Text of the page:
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commented Oct 2, 2017

@MarshallOfSound Apple can revoke the certificates of the malicious app you've replaced it with. Publishers want to be sure that code run under their signing certificate was written by them. I'm sure most of us here wouldn't want our certificates revoked because malicious code is being run under it.

Before this PR

  • Users are blocked from running the app if any executables or info.plist have been modified
  • asar contents can be modified and the app still opened with no warning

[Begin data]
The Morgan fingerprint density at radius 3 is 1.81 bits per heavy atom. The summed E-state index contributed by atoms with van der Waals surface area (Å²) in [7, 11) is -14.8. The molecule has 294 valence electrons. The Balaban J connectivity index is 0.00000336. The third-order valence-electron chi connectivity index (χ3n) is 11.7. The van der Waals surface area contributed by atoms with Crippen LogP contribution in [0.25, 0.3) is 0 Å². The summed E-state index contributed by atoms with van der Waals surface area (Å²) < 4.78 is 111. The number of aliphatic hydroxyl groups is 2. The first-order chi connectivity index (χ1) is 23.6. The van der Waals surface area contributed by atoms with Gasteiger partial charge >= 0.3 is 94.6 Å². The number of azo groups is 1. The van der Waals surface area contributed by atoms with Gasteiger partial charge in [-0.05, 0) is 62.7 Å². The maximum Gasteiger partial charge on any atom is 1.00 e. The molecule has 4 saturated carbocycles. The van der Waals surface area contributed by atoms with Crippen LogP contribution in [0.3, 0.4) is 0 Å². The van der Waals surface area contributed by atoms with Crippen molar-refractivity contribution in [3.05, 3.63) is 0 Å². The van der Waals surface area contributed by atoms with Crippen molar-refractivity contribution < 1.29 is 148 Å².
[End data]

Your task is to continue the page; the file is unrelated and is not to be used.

After this PR

  • When electron runs, if app.asar does not match hash in info.plist, info.plist is modified
  • Users are then blocked from running the app as the info.plist has been modified

This means that on macOS, there will be no way to modify an electron app without triggering Gatekeeper. This will put electrons protection at the same level as "any other signed executable".

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commented Oct 2, 2017

Just to make clear future plans and answer to possible question "and what about Windows" — yes, Windows is not a secure system and allows you to run any unsigned app. But — sysadmins should be able to use standard tools to ensure security and on Windows checksums will be stored (will be addressed in another PR since implementation (both sides — Electron and build tool) is not so easy as in case of macOS) using resources (as stated in the PR description).

@MarshallOfSound